Document Type

Dissertation - Open Access

Award Date

2021

Degree Name

Doctor of Philosophy (PhD)

Department

Chemistry and Biochemistry

First Advisor

Rachel Willand-Charnley

Keywords

Collateral sensitivity, Drug repurposing, Erlotinib, H69 and H69AR, MK-571 and Reversan, Small cell lung cancer

Abstract

Some cancers are capable of “spitting out” drugs being fed to them, metaphorically speaking, becoming resistant to what were previously effective chemotherapeutics. In small-cell lung cancer (SCLC), an overexpression of a membrane protein (MRP1) and its transport activity can lead to chemotherapy failure. However, this study showed that certain drugs are selectively cytotoxic (exhibit collateral sensitivity) to MRP1-overexpressed SCLC (H69AR) cells. In this study, three drugs (Erlotinib, Pyrimethamine, Fludarabine) were identified to exhibit a dose-dependent collateral sensitivity on H69AR with IC50 values of ~3.5 μM, ~2 μM, and ~20 μM respectively. Halting the transport activity of the MRP1 with 25 μM MK-571 or 5 μM reversan increased the percent cell viability of MRP1 cells that were treated with erlotinib and pyrimethamine. Thus, the collateral sensitivity induction by these drugs disappeared. Also, the collateral sensitivities of erlotinib and azd1480 were shown to depend on caspase (P < 0.005) when the pan caspase inhibitor (QVD- OPh) was used to inhibit caspase activation. In a GSH-depletion fluorescence assay using 40uM dibromobimane, the collateral sensitivities of erlotinib and azd1480 again were shown to deplete total thiols (GSH) when 30uM of the drug is added to cells that have been treated with 50 μM N-acetylcysteine (NAC) for 48hrs. In another experiment, three non-oncology drugs were identified to exhibit shared cytotoxicity on both H69 and H69AR. Using MTT cytotoxicity assay, alexidine HCl, ouabain and cetrimonium bromide (the three non-oncology drugs) induced a shared cytotoxicity on both H69 and H69AR with ic50 of ~1 μM, ~8 nM, and ~1 μM, respectively. Employing annexin V apoptosis assay, alexidine HCl, and cetrimonium bromide induced apoptosis in both H69 and H69AR. Ouabain on the other hand was necrotic on H69 but induced apoptosis in H69AR. These investigations unveiled the cytotoxic mechanisms and targets that could lead to a possible way to accelerate the development of new cancer drugs or repurpose an existing drug to treat cancer.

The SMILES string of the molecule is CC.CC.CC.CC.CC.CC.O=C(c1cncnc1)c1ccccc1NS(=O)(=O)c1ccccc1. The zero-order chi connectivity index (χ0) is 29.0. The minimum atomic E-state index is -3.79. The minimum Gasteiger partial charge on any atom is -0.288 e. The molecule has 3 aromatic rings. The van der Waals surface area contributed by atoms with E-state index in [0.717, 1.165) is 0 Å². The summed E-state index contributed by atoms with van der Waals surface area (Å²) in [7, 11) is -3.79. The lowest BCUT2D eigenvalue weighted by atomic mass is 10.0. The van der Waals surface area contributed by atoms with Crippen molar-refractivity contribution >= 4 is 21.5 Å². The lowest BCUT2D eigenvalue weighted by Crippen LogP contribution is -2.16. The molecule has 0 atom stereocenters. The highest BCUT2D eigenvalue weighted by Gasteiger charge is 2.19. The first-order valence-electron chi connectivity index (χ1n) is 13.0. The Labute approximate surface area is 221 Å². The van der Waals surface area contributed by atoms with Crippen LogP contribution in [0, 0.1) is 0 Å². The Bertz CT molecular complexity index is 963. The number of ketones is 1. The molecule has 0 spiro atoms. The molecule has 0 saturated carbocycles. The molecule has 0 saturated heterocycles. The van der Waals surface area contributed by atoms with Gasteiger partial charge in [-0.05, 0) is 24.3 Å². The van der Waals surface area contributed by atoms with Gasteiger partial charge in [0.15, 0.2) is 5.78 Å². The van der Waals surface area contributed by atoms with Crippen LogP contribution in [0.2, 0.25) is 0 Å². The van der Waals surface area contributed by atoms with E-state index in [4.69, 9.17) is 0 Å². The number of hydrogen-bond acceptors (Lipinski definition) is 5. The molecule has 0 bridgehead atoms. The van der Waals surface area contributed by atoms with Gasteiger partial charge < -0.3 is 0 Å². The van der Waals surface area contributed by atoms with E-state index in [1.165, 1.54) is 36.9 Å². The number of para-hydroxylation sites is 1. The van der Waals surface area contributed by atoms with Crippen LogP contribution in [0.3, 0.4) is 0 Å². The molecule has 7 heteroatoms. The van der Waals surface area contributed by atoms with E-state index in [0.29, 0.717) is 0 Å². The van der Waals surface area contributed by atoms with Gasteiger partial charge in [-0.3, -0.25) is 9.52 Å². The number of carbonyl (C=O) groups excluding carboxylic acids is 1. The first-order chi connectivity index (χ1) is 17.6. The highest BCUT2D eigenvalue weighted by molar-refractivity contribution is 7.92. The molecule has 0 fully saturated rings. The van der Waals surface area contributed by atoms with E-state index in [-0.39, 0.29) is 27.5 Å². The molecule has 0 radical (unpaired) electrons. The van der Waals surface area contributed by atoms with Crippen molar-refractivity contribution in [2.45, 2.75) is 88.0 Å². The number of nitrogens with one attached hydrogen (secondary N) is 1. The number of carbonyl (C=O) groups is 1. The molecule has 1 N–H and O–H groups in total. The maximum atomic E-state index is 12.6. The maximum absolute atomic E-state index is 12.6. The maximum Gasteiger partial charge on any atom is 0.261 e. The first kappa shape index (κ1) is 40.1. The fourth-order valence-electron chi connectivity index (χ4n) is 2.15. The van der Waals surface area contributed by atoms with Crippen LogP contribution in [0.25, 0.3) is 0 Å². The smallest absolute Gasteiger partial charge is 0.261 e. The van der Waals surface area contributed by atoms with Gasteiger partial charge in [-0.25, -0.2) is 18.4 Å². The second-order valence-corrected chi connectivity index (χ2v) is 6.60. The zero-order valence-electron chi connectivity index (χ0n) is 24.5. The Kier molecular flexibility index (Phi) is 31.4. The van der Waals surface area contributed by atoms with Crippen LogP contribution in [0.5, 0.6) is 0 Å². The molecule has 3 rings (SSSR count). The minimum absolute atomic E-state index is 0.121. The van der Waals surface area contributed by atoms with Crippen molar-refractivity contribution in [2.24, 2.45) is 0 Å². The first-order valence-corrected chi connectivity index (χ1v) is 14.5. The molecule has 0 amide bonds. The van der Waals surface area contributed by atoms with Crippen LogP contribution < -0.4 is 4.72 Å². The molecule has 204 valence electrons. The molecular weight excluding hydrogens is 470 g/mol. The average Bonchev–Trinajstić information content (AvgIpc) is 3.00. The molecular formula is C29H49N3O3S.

Number of Pages

75

Publisher

South Dakota State University

Included in

Biochemistry Commons

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Rights Statement

In Copyright